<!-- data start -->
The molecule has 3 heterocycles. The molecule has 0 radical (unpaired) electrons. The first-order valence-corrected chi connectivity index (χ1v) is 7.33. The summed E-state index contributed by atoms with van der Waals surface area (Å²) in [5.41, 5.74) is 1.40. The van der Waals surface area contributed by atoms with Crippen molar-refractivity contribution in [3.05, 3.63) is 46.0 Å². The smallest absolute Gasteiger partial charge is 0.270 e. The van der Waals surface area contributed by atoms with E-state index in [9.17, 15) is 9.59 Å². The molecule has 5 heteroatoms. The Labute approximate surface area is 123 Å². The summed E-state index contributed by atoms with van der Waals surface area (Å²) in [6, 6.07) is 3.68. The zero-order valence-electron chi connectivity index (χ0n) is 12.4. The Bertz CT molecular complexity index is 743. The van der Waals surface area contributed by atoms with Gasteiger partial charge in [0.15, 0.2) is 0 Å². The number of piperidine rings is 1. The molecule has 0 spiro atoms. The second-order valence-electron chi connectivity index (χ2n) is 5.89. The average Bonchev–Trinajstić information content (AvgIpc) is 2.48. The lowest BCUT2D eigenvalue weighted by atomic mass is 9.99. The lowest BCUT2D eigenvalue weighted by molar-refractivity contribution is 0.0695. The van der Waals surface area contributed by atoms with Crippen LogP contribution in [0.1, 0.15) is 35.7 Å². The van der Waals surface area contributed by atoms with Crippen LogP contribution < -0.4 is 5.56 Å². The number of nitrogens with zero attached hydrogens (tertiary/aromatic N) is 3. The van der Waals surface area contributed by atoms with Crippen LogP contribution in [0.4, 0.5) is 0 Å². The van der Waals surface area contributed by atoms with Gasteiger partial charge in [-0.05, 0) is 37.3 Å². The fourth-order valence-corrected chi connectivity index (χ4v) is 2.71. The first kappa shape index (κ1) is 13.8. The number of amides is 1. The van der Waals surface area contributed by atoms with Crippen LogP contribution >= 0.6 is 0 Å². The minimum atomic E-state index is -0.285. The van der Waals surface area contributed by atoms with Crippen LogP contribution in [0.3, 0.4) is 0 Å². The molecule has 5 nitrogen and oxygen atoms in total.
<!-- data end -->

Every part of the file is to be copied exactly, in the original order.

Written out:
The molecule has 3 heterocycles. The molecule has 0 radical (unpaired) electrons. The first-order valence-corrected chi connectivity index (χ1v) is 7.33. The summed E-state index contributed by atoms with van der Waals surface area (Å²) in [5.41, 5.74) is 1.40. The van der Waals surface area contributed by atoms with Crippen molar-refractivity contribution in [3.05, 3.63) is 46.0 Å². The smallest absolute Gasteiger partial charge is 0.270 e. The van der Waals surface area contributed by atoms with E-state index in [9.17, 15) is 9.59 Å². The molecule has 5 heteroatoms. The Labute approximate surface area is 123 Å². The summed E-state index contributed by atoms with van der Waals surface area (Å²) in [6, 6.07) is 3.68. The zero-order valence-electron chi connectivity index (χ0n) is 12.4. The Bertz CT molecular complexity index is 743. The van der Waals surface area contributed by atoms with Gasteiger partial charge in [0.15, 0.2) is 0 Å². The number of piperidine rings is 1. The molecule has 0 spiro atoms. The second-order valence-electron chi connectivity index (χ2n) is 5.89. The average Bonchev–Trinajstić information content (AvgIpc) is 2.48. The lowest BCUT2D eigenvalue weighted by atomic mass is 9.99. The lowest BCUT2D eigenvalue weighted by molar-refractivity contribution is 0.0695. The van der Waals surface area contributed by atoms with Crippen LogP contribution in [0.1, 0.15) is 35.7 Å². The van der Waals surface area contributed by atoms with Crippen LogP contribution < -0.4 is 5.56 Å². The number of nitrogens with zero attached hydrogens (tertiary/aromatic N) is 3. The van der Waals surface area contributed by atoms with Crippen LogP contribution in [0.4, 0.5) is 0 Å². The van der Waals surface area contributed by atoms with Gasteiger partial charge in [-0.05, 0) is 37.3 Å². The fourth-order valence-corrected chi connectivity index (χ4v) is 2.71. The first kappa shape index (κ1) is 13.8. The number of amides is 1. The van der Waals surface area contributed by atoms with Crippen LogP contribution >= 0.6 is 0 Å². The minimum atomic E-state index is -0.285. The van der Waals surface area contributed by atoms with Crippen LogP contribution in [0.3, 0.4) is 0 Å². The molecule has 5 nitrogen and oxygen atoms in total.